Granddaughter shows her grandmother the Alzheimer’s routine with love and humor

Granddaughter shows her grandmother the Alzheimer’s routine with love and humor

The day-to-day work of family members caring for older relatives is already onerous and in constant demand. The situation is even more difficult when a loved one has a progressive disease with devastating effects. In the midst of hardship, however, Fernanda Franck, 36, decided to document and share the lighthearted and affectionate moments she experiences with her grandmother, Amida Guesser Besen, every day. The older woman, 91, has Alzheimer’s, a degenerative disease common in older adults that causes progressive and persistent memory loss.

“I say a lot that I love taking care of my grandmother because I really do. It’s a story of love and devotion,” says Fernanda, who bets on a mix of love and humor on her Instagram profile , in which she shows snippets of her daily life with her grandmother.

On Instagram, the young woman also shared the day-to-day life of an aged care worker who needs attention. “Carers also need a lot of attention. I think sometimes people end up not seeing that side.”

Cooperation history

Fernanda said her grandmother was born in Biguazu (South Carolina), where she still lives, and has 12 children. “She was always very hardworking and very fighter. All the kids said she worked for 10 years because she was really a fighter,” she said.

Amida has taken care of her child’s growth and has remained very close to Fernanda’s mother, Maria Besen, 71. When Fernanda was 3, the pensioner moved but asked her daughter to go with her. The two then went to the house of Amida, who looked after Fernanda while Maria worked.

“In the past, my grandmother wasn’t sweet at all, it was her way, stronger. And I was always sensitive, I was always attached, crybaby and all,” she recalls.

Despite their different temperaments, their relationship has always been close. For example, his sexuality was never an issue for his grandmother, who treated her girlfriend like a “queen”.

“I have always had a good relationship with her. I don’t remember the fight, to be honest, she helped me out as much as she could, and sometimes she lent me a little money. It’s been a very strong bond since I was a kid. relation.”

The first care was during Fernanda’s adolescence, when her grandmother had a serious accident and underwent surgery. “I’d go to the hospital and take her arm and say ‘grandma, you’re going to live a long time, you’re going to be old, and I’ll take care of you’. It’s weird, I always say that with a lot, a lot, a lot of strength words,” he reported.

Alzheimer’s disease

A diagnosis of Alzheimer’s takes a while to come. Fernanda recalls that the first signs came when her grandmother started making up the story of a daughter she lived with, accusing her of stealing money.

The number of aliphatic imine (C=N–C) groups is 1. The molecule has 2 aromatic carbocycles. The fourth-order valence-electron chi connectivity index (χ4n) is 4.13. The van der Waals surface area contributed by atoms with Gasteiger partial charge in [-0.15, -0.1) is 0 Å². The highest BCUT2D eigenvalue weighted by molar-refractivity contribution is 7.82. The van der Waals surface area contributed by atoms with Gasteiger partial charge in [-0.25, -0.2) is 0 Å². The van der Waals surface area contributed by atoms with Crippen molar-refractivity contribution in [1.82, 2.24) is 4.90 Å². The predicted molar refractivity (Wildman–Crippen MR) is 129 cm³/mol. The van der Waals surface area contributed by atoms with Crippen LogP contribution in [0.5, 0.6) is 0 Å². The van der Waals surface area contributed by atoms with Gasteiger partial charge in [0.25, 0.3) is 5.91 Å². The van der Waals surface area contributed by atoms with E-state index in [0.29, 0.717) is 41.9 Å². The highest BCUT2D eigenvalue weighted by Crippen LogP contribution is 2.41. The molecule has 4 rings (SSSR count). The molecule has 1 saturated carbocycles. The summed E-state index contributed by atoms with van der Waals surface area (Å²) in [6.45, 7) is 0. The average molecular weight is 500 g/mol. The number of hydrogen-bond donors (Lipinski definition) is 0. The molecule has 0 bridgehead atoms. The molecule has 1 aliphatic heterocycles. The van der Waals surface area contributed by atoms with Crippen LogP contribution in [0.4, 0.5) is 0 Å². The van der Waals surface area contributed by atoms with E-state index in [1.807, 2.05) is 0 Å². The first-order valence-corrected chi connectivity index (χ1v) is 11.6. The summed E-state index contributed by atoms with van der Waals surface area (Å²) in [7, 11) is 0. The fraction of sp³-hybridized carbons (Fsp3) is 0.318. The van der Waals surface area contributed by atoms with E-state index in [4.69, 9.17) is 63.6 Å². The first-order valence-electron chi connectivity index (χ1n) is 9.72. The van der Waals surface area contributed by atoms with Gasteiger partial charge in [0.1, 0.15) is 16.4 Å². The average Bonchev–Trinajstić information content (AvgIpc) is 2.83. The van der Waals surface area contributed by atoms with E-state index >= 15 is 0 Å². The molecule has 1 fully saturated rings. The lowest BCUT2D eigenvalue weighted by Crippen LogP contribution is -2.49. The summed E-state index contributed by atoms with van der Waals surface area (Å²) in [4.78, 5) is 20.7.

The conflict is not limited to one daughter. The blame ultimately fell on Maria, as the other sister also couldn’t handle the difficulties of dealing with an elderly person with Alzheimer’s.

“My mum didn’t understand anything and the wrong answers made her very aggressive and annoyed. My grandmother always wanted to leave, she was always dressed up, she didn’t like bathing… Anyway, it’s for everyone It was a very difficult time.”

Fernanda, who had moved for personal reasons, returned to live with her mother in 2017. Upon arrival, she faced a situation she used to only be in contact with on weekends. She then started researching the disease and found other sources on the internet that shared the pain and joy of caring for the elderly.

Inspired, she created an Instagram profile and started recording videos, while increasingly dedicating herself to caring for her grandmother who enjoyed the recordings. “Grandma likes to look at herself. She looked at each other and couldn’t recognize herself, so she laughed a lot, it was really cool, and it’s really cool to this day.”

At the same time, the young woman said she began to treat the disease differently, using “little white lies” to avoid conflicts that her grandmother had had with other family members in the past. When Amida was searching for her husband, who died 14 years ago, Fernanda replied that he was working, not arguing.

“It was a lot of learning. Grandma had some confusion in her head, but we already knew how to deal with this situation,” he said. “It’s all based on love, love, patience, dedication. Bathing is quiet, eating is quiet, hygiene is quiet, but it’s because we’ve learned to deal with it.”

“I was like this for almost four years without any income, but in the end it all worked out. Today we made some publications [anúncios no Instagram] Who gave a little money,” he concluded.

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